Is Anybody Home at North Central Recreation Center?

ncrc_exterior_004July 4, 2017 Update:

It might have taken a little longer, but full credit to NCRC turning things around.

The rink now has a dedicated website, that has an easy-to-read schedule.

The ice slots are filling up, and I’m exited to see regular pick-up hockey scheduled.

What do you make of the changes?

2016 Updates: 
Operations have sorted themselves out since this original article. The NCRC will be booked to pretty much its maximum because Planet Ice closed is scheduled to close on July 31.

Before that, the rink’s operator installed a new manager, who told me changes will be coming and it will be fully utilized. That was before Planet Ice’s closure.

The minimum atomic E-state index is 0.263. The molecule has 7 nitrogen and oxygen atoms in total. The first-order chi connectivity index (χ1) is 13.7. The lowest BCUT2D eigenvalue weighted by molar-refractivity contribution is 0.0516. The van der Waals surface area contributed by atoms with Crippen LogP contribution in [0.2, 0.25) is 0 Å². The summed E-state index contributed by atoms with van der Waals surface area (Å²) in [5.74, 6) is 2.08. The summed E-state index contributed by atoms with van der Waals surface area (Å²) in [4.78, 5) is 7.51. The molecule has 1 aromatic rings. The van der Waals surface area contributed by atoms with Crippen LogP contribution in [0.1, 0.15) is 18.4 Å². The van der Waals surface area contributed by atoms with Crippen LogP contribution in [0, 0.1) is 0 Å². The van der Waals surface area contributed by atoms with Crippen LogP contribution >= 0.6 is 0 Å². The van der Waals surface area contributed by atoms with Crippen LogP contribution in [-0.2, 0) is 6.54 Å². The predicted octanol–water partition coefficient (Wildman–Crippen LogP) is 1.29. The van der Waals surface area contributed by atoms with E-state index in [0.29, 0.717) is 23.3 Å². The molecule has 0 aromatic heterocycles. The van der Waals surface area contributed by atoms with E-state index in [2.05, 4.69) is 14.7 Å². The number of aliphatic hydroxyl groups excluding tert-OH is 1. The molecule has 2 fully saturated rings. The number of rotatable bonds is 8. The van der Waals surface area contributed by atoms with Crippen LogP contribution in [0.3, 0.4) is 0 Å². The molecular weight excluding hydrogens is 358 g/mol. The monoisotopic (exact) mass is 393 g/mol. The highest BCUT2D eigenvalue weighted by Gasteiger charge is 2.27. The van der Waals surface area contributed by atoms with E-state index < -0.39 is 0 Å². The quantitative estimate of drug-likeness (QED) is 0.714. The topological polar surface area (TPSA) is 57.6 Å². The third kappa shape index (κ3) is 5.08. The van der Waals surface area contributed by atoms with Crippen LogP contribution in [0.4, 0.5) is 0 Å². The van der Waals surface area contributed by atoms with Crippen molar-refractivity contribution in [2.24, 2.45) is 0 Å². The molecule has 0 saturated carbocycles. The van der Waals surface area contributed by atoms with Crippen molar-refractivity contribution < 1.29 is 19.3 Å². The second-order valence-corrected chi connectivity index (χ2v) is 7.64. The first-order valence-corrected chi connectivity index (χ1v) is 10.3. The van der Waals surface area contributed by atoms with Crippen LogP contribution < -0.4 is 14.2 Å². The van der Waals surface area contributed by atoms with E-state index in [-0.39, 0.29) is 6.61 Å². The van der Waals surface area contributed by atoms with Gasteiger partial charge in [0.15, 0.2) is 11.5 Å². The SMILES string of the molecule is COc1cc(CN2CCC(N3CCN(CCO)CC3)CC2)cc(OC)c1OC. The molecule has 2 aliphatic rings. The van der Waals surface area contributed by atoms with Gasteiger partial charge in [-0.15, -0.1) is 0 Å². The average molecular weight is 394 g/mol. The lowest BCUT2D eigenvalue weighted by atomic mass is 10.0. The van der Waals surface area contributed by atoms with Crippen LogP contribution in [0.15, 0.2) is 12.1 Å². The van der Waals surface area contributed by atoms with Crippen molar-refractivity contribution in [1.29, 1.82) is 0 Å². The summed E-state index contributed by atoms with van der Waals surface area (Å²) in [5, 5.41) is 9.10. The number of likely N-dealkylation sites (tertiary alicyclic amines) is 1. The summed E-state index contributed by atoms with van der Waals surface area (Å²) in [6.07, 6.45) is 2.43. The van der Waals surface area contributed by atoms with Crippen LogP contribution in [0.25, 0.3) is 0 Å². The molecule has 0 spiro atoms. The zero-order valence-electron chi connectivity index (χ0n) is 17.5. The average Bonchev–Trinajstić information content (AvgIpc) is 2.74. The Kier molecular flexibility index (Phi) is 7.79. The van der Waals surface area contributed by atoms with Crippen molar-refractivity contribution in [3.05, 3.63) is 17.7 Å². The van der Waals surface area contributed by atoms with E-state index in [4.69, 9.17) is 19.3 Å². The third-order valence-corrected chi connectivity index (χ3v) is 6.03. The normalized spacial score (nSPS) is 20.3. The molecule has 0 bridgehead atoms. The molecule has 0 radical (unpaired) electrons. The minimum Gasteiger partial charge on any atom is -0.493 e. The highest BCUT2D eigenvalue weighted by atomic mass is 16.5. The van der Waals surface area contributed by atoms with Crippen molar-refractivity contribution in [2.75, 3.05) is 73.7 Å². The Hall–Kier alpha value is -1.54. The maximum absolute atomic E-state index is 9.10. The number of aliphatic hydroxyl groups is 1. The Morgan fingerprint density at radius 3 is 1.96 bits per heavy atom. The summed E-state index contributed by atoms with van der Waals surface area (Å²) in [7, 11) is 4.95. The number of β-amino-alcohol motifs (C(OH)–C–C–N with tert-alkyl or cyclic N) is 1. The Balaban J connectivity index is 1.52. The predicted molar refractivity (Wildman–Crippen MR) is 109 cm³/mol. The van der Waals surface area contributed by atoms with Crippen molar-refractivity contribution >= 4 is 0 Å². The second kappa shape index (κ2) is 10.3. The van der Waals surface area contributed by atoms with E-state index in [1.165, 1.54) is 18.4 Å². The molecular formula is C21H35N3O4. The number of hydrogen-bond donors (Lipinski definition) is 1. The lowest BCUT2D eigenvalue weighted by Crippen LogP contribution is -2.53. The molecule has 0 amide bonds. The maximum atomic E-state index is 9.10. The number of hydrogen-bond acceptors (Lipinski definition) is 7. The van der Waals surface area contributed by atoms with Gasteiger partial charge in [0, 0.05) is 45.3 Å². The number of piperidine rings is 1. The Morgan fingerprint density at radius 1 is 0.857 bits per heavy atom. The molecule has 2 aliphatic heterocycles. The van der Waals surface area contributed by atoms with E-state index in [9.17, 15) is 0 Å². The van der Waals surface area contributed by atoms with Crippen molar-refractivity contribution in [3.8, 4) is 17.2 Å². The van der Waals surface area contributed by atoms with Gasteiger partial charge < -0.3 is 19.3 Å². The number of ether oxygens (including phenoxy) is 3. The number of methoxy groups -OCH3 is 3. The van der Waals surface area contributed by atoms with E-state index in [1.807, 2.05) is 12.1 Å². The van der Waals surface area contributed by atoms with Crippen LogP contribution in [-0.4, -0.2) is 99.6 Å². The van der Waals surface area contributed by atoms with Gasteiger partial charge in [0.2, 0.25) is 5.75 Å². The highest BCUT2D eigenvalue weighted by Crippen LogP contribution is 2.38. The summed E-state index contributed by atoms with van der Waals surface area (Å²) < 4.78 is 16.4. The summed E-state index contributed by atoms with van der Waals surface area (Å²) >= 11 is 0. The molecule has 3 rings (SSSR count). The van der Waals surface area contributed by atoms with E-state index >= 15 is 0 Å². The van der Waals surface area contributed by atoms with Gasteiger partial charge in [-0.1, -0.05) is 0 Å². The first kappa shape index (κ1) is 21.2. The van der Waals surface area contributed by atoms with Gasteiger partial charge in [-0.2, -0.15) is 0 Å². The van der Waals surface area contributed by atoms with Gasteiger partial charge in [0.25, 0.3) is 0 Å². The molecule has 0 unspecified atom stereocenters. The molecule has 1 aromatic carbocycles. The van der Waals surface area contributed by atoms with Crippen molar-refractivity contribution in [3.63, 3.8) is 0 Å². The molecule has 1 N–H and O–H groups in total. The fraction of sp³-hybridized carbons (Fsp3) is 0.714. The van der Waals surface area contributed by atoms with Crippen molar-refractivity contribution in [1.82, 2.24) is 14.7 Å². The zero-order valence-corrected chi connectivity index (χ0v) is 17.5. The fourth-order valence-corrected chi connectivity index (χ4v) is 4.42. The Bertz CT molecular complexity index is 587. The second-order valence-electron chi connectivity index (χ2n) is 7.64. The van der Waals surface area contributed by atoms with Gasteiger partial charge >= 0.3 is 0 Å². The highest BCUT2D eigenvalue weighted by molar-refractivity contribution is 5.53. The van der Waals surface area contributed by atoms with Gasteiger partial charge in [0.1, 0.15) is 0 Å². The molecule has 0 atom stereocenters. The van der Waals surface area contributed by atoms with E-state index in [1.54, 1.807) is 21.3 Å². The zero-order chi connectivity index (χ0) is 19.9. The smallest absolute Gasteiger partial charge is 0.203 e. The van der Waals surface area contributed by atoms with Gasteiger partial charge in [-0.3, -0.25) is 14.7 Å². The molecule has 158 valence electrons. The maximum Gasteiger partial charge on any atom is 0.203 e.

Yes, that’s a legitimate question you have to ask yourself about the North Central Recreation Center near Johnstown, Pa.

Is anybody home?

Likely not.

I debated writing about a place I haven’t visited yet, but when the barrier of finding out a schedule becomes so great, it forced my hand.

I finally received a response Nov. 19 after I tried calling and emailing the rink and its management company headquarters in the spring. I gave up during the summer and tried again this week and received a response the next day.

Let’s cut to the chase: A government-owned recreation center whose management is outsourced to a private company is not open for business every day.

For a better part of the year—and the better part of each day—it sits idle.

A manager confirmed to me in an email that yes, the rink is not open daily. She said in a follow-up response that they financially cannot run both the War Memorial Arena and NCRC full-time. Part of the reason to blame is that “hockey leagues at the school level have decreased.”

It’s an indoor rink, so it’s not like they’re battling the elements.